Norman Franks September 22, 2005 1:25 PM

Terrorists can use butterflies to their advantage. According to Chaos Theory, a flap of a butterfly’s wings in Japan can create a tornado in Texas.

Do you think they’ll be able to exploit butterflies?

Next thing you know, Bush says: “We will hunt down and kill the butterflies!”

JD September 22, 2005 3:20 PM

@Norman Franks:

Fortunately there appears to be no way terrorists can exploit the butterfly effect. However, the idea of killing butterflies as a means of preventing tornadoes is hardly crazier than other notions promoted by politicians and media, for example, that the Kyoto Treaty would have a beneficial effect on Earth’s climate 50-100 years from now…..

Nick September 22, 2005 3:54 PM


That the DHS program is called ‘Red Cell’ does not mean it is the same as Richard Marcinko’s group. It’s common to call the opposition in any exercise the ‘Red Team,’ and ‘Red Cell’ was likely chosen because the concept is to think like a terrorist cell.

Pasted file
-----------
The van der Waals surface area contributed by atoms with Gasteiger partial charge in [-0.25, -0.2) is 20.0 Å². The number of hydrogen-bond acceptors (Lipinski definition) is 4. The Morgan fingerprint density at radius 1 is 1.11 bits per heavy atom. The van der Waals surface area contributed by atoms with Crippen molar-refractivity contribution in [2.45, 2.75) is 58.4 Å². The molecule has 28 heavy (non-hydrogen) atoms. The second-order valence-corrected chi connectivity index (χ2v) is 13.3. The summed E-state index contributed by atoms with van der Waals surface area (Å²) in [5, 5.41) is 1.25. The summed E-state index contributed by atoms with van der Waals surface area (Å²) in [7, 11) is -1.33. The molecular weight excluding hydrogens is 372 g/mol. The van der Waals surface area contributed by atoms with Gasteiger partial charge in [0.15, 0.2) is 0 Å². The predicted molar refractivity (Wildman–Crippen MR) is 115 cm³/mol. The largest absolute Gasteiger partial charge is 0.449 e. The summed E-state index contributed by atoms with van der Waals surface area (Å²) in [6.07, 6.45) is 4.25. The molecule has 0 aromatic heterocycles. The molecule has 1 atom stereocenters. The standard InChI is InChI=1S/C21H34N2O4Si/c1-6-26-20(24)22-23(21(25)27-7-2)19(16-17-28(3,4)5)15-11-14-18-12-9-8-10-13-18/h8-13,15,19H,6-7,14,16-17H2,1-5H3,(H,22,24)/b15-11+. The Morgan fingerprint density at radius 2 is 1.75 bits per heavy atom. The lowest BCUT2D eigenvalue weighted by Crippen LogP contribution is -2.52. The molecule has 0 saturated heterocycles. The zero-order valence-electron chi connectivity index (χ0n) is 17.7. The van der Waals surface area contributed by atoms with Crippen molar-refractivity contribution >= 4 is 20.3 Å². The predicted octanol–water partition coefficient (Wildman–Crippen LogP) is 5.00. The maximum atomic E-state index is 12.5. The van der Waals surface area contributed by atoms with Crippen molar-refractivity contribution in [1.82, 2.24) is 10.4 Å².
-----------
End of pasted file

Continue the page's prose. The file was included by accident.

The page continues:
I’m sure that IEDs can be crafted out of a whole slew of ‘common household items’ … but the bulletin says brilliant things like ‘don’t move it, but if it’s heavier than normal …’

How about:

  1. Is it plugged in?
  2. Is it turned on?
  3. Is the location strategically placed? (That is, would an explosion at the location be of significant value?)
  4. Would reducing the pressure (by cracking the seal) eliminate or reduce the danger of explosion?

But, clearly, this ‘Red Cell’ group didn’t identify the target – the existing vulnerability in the levee/flood wall system surrounding New Orleans – but focused on fantastic scenarios involving hurricanes and acting under cover of same.

Martin Budden September 22, 2005 4:01 PM

It does not seem they are even doing a proper job of evaluating movie-plot threats – there were no screenwriters in the Red Cell.

Davi Ottenheimer September 23, 2005 5:16 AM

@ Nick